The components of one exemplary system involve the use of the enzyme beta-d-galactosidase (lactase) derived from the fermentation broth of Aspergillis niger. A commerical source used in these studies was Lactase LP, Wallerstein Co., Morton Grove, Ill. The enzyme has been recognized for many years as GRAS by the U.S. Food and Drug Administration.
The second component is a chemically modified cellulose prepared commercially in various forms such as gums or cellulose powders. These modified derivatives are carboxy cellulose compounds (CM-C) and again are utilized in food process and have GRAS status with the FDA.
The tea polyphenol component serves as an enzyme stabilizing agent, and may be applied either before or after the enzyme (lactase) has been adsorbed to the carboxy cellulose particles. Without the crosslinking effect provided by the tea polyphenol stablizing agent, the adsorption bond between the carboxymethyl cellulose and the active lactase enzyme is relatively weak and the active enzyme may be readily displaced by salts, etc., with a subsequent loss in activity.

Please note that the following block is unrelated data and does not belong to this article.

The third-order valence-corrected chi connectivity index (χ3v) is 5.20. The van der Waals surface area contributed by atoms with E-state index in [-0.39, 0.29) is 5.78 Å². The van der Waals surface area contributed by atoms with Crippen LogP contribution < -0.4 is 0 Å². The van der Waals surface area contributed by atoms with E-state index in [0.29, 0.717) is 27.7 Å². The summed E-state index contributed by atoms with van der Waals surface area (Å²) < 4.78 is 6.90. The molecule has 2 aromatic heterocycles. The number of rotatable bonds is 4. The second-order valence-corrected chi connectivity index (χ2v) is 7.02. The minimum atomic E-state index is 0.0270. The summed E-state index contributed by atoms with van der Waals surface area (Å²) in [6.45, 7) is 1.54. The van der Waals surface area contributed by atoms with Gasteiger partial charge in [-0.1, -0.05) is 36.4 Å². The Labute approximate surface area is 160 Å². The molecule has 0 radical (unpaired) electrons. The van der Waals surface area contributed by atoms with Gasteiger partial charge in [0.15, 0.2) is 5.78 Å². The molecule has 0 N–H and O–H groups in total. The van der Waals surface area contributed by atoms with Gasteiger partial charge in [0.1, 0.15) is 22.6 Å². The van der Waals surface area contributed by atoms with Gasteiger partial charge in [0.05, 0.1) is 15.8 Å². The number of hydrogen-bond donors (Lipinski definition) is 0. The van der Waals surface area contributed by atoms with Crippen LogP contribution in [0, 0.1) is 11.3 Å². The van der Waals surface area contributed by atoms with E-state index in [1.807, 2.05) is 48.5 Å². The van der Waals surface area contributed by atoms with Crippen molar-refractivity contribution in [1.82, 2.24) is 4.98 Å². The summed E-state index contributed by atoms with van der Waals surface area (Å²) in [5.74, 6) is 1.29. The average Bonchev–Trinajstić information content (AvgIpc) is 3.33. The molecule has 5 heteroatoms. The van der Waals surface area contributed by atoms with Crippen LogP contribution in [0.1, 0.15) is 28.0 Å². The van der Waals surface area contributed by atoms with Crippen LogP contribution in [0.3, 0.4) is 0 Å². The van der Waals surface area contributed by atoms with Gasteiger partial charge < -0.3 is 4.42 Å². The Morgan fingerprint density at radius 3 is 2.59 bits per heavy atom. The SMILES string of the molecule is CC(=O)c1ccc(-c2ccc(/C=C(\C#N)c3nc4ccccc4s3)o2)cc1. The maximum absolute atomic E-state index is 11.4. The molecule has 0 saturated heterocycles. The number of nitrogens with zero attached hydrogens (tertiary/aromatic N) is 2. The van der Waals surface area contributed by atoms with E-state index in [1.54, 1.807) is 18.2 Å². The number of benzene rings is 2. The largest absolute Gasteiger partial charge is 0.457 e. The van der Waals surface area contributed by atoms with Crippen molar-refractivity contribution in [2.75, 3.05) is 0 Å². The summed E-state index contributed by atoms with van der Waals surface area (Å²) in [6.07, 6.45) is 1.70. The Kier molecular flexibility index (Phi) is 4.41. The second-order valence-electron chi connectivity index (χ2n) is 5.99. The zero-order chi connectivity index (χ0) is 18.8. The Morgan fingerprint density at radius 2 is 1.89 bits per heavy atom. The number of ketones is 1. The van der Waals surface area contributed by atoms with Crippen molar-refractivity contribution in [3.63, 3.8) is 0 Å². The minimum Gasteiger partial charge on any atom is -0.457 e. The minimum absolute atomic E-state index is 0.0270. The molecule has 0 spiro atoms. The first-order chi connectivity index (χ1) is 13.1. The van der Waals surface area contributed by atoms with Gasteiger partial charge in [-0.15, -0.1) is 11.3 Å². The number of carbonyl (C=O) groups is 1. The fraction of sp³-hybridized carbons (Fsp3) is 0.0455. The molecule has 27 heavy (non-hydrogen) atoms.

In this instance, water soluble tea polyphenols present in tea are utilized as the crosslinking agent. The chemistry of tea is complex and has been reviewed by [D. J. Millen & R. W. Rustidge, Tea Manufacture, Process Biochemistry, June 1967, pp. 9-13]. A further understanding of the components present in black tea is [D. J. Millen, D. J. Crispen & D. Swaine, J. Agr. & Food Chem, 17, 717 (1969)]. Further it is reported [S. R. Wheeler, Sci. 204, 6 (1979)]that tea does not contain tannic acid (a hydrolyzable tannin that yields a hydrolysis, gallic acid and glucose).